Civil Society Organisations (CSOs) from VPA countries and their international partners in UK and Europe have called on the European Union to use the Forest Law Enforcement, Governance and Trade (FLEGT) Fitness Check to strengthen the FLEGT Action Plan and the EU Timber Regulation (EUTR) in order to address the persistent obstacles that hamper their effective implementation.
This was in a summarised statement released in April 2021 by over forty CSOs from Asia & the Pacific, the Americas, Europe, and West & Central Africa. The CSOs, including Civic Response, are asking the EU to provide tailored support to VPA countries and ensure that CSOs, local communities and Indigenous groups have the space and capacity to participate, and maintain the integrity of the VPAs.
The European Union (EU)- a major importer of timber and timber products- launched environmental initiatives such as FLEGT Action Plan (2003) and Voluntary Partnership Agreements (VPAs) which aim to halt illegal logging and the associated trade. So far, the EU has entered into VPA partnership with 15 countries across the world out of which only one has an operating license system.
In 2020, the EU Commission working through the Directorate-General for Environment (DG ENVI) unilaterally decided to evaluate and assess the effectiveness of the FLEGT initiative and held an EUTR and FLEGT-VPA fitness check public consultation.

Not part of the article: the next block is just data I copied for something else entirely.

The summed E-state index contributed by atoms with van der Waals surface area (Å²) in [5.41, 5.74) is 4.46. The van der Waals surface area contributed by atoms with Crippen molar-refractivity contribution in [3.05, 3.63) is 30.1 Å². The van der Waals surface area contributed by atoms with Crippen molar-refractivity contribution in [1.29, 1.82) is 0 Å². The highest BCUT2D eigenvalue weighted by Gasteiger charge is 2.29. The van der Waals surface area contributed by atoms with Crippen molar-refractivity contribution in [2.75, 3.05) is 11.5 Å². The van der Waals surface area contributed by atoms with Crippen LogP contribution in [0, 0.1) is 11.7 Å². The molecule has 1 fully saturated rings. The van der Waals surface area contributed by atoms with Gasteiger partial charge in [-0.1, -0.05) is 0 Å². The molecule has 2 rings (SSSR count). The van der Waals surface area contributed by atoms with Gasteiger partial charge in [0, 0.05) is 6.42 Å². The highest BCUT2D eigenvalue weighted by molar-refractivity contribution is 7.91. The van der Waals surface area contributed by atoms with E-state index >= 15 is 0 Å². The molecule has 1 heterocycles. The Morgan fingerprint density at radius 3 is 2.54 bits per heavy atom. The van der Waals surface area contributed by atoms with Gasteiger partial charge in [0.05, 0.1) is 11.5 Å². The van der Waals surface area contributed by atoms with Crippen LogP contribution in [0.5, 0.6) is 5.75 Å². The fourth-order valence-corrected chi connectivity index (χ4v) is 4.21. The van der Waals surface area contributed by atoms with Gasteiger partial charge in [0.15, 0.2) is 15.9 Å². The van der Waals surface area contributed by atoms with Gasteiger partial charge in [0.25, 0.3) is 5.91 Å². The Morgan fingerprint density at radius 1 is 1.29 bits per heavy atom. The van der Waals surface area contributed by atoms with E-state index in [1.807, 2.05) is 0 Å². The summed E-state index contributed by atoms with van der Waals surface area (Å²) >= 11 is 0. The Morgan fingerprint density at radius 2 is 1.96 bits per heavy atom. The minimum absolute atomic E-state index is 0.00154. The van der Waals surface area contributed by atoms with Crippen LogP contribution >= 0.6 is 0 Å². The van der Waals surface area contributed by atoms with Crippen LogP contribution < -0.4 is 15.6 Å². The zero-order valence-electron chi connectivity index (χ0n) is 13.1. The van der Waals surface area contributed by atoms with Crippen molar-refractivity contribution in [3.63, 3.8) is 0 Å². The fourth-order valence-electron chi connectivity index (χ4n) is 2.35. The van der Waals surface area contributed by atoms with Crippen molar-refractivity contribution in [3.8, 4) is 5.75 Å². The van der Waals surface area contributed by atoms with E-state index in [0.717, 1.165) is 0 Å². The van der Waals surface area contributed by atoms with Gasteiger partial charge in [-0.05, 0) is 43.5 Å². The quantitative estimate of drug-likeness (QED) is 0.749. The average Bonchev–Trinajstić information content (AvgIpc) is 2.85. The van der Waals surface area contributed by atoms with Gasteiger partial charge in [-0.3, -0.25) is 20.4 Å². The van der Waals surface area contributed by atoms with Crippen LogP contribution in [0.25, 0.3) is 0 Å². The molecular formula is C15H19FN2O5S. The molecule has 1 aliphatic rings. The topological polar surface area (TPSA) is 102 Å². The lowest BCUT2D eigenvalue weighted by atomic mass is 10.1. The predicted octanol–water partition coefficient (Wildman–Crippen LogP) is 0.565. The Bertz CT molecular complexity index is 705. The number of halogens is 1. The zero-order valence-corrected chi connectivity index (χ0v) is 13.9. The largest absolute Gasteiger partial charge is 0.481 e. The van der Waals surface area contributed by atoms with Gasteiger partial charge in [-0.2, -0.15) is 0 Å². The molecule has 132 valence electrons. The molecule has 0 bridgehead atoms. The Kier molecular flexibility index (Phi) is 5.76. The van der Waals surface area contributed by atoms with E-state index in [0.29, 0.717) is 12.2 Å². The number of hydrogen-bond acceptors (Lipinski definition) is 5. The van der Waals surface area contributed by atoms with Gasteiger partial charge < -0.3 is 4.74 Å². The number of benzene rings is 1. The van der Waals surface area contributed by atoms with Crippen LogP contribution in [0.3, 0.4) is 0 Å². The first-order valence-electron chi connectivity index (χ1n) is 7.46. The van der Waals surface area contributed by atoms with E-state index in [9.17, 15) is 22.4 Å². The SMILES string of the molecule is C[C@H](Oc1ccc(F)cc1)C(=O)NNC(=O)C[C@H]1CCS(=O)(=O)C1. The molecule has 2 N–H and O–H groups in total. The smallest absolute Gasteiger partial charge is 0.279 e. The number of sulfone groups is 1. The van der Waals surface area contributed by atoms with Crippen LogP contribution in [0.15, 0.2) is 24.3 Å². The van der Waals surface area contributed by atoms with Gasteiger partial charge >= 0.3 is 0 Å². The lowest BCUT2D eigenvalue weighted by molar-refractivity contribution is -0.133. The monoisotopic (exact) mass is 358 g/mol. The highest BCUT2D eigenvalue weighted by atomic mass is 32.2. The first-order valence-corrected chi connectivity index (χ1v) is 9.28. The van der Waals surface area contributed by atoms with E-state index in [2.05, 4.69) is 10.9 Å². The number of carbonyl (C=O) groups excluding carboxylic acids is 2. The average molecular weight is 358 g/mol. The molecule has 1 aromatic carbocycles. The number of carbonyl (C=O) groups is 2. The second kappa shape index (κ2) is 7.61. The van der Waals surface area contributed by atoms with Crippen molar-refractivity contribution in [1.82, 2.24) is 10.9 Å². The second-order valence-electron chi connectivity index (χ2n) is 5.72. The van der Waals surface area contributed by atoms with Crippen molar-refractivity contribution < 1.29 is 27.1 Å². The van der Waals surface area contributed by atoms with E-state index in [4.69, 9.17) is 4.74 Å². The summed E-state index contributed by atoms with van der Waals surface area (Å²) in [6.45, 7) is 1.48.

The interim findings of the fitness check or evaluation arrived at the conclusion that there is no evidence that VPAs have contributed to reducing illegal logging in the partner countries and the consumption of illegally harvested wood in the EU.
Based on these interim findings, top EU officials have made public pronouncements of considering other alternative support mechanisms in the future to enable partner countries to comply with EU requirements with the intention of revoking the FLEGT-VPAs.
In a press release earlier in April however, Ghanaian CSOs in particular are concerned about the methodology applied in the fitness check. The sample group which had majority of respondents from the European Union, seems not to have taken on board opinions from VPA countries in arriving at the findings and conclusions. The CSOs are also unhappy that top EU officials are speaking publicly on the findings and making decisions based on the findings without the EU communicating and discussing the conclusive decisions to VPA countries.
Civil society in Ghana are convinced that cancelling the FLEGT licence would be a major disappointment to the timber industry who have invested in systems to trade in FLEGT licenced timber, as well as to Ghanaian NGOs and the government who have worked long and hard to ensure they met the requirements of the licence. This would come across as a shifting of the goal posts.
Ghana signed and ratified the Voluntary Partnership Agreement (VPA) with the EU in 2009 to enhance trade in legal timber. This agreement aims at enhancing forest sector governance and ensuring that timber and timber products traded on the domestic market and exported to the EU, are produced in compliance with existing Ghanaian laws, rules and regulations.